For more information about this or other workforce screening topics, please contact our office at (888) 689.2000 or email@example.com.
As the population ages, in home care has become one of the fastest growing occupations in the U.S. Approximately 3.5 Million Americans received home health care through Medicare in 2012 and many more get similar services through Medicaid or pay home-care agencies directly.
A majority of states have rules that keep violent criminals from caring for the vulnerable in their homes, but in 10 states – Alabama, Connecticut, Georgia, Hawaii, Montana, New Jersey, North Dakota, South Dakota, West Virginia, and Wyoming do not require background checks, according to the memo published by the Office of Inspector General.
“There are also no federal laws or regulations that prohibit home health agencies from hiring individuals who have been convicted of crimes or who have had a finding concerning abuse, neglect, or mistreatment.”
“Home health-care agencies in states with no rules mandating background checks are still required by Medicare, the federal health insurance program for the elderly and disabled, to vet prospective workers”, Crisp says. “But agencies that deal only with families paying for care directly may not be subject to the same rules.”
Negligent hiring and retention liabilities still exist for employers who do not perform a proper background check and put their clients at risk. The risk is heightened when the employee is interacting with a vulnerable individual without supervision which is often the case in a home health care environment. Employers in this space have a duty to conduct a proper background check and can find themselves in hot water should they fail in their due diligence.
For more information about this or other HR topics, please contact our office at (888) 689.2000 or firstname.lastname@example.org.
On May 27th, the Federal Trade Commission (FTC) issued a report entitled “Data Brokers: A Call for Transparency and Accountability” which criticizes data brokers for operating with a “fundamental lack of transparency”. It is important to note that the data brokers who were subjects of this report collect data for wide ranging uses and often without the knowledge or consent of the consumer. While it is true that certain types of data brokers fall under the definition of a consumer reporting agency (CRA) and thus are regulated by the FTC’s Fair Credit Reporting Act, there are significant differences between professional screening firms and data brokers.
The FTC exists to prevent fraudulent, deceptive and unfair business practices against consumers. We expect to see some changes in the industry in advance of legislation as well as additional litigation on this front. The FTC report is the result of a study of nine data brokers, who represent a cross-section of the industry, and was undertaken to better understand the how different data brokers operate and the scope and uses of the information they sell on consumers.
The nine data brokers included in the study were Axciom, CoreLogic, Datalogix, eBureau, ID Analytics, Intelius, PeekYou, Rapleaf and Recorded Future.
Below are highlights from the report which underscore the various ways information from data brokers is utilized.
- Data brokers collect consumer data from extensive online and offline sources, largely without consumers’ knowledge, ranging from consumer purchase data, social media activity, warranty registrations, magazine subscriptions, religious and political affiliations, and other details of consumers’ everyday lives.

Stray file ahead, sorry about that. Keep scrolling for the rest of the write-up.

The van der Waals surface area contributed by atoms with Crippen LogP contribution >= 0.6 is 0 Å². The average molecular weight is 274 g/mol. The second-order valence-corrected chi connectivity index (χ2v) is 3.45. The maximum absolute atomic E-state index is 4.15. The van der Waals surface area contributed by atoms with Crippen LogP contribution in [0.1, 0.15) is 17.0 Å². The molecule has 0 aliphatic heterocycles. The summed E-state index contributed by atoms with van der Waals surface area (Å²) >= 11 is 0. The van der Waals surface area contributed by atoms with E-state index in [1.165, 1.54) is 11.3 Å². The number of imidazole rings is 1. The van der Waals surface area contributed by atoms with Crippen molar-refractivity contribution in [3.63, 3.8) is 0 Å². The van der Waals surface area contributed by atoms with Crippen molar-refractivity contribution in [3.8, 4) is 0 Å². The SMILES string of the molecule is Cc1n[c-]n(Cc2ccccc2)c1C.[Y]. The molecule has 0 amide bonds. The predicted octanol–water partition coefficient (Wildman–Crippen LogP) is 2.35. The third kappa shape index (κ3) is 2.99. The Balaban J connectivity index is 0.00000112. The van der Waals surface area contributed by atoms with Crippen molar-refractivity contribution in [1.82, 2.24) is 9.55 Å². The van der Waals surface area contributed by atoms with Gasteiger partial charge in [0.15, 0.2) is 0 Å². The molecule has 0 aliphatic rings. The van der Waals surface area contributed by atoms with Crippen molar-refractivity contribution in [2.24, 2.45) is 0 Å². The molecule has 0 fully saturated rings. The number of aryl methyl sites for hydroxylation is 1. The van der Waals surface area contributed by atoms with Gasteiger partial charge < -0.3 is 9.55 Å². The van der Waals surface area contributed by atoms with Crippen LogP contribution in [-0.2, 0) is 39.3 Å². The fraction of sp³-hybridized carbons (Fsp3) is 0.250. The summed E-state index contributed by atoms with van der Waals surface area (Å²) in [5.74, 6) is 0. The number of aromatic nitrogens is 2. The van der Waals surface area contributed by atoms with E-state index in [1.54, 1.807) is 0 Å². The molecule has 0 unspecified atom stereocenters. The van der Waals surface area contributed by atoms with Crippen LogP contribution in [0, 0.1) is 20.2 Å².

- Consumer data often passes through multiple layers of data brokers sharing data with each other. In fact, seven of the nine data brokers in the Commission study had shared information with another data broker in the study.
- Data brokers combine online and offline data to market to consumers online.
- Data brokers combine and analyze data about consumers to make inferences about them, including potentially sensitive inferences such as those related to ethnicity, income, religion, political leanings, age, and health conditions. Potentially sensitive categories from the study are “Urban Scramble” and “Mobile Mixers,” both of which include a high concentration of Latinos and African-Americans with low incomes. The category “Rural Everlasting” includes single men and women over age 66 with “low educational attainment and low net worths.” Other potentially sensitive categories include health-related topics or conditions, such as pregnancy, diabetes, and high cholesterol.
- Many of the purposes for which data brokers collect and use data pose risks to consumers, such as unanticipated uses of the data. For example, a category like “Biker Enthusiasts” could be used to offer discounts on motorcycles to a consumer, but could also be used by an insurance provider as a sign of risky behavior.
- Some data brokers unnecessarily store data about consumers indefinitely, which may create security risks.
- To the extent data brokers currently offer consumers choices about their data, the choices are largely invisible and incomplete.
In an effort to remedy the lack of transparency discovered in their investigation, the FTC has asked Congress to consider enacting legislation that would enable consumers to better understand data brokers, the information they maintain on consumers, how it is used and to provide access to information maintained about them.
Information provided to employers by a Consumer Reporting Agency for the purposes of making an employment decision is heavily regulated by state and federal laws. Legal compliance and accuracy are two areas that employers should be focused on when deciding where they are getting the information they use to make a hiring decision. All too often in the market, we see a focus on price rather than on quality, vetted information. Employers are on notice that some information available to them may not meet legal or accuracy standards, which puts the consumer as well as the employer at risk.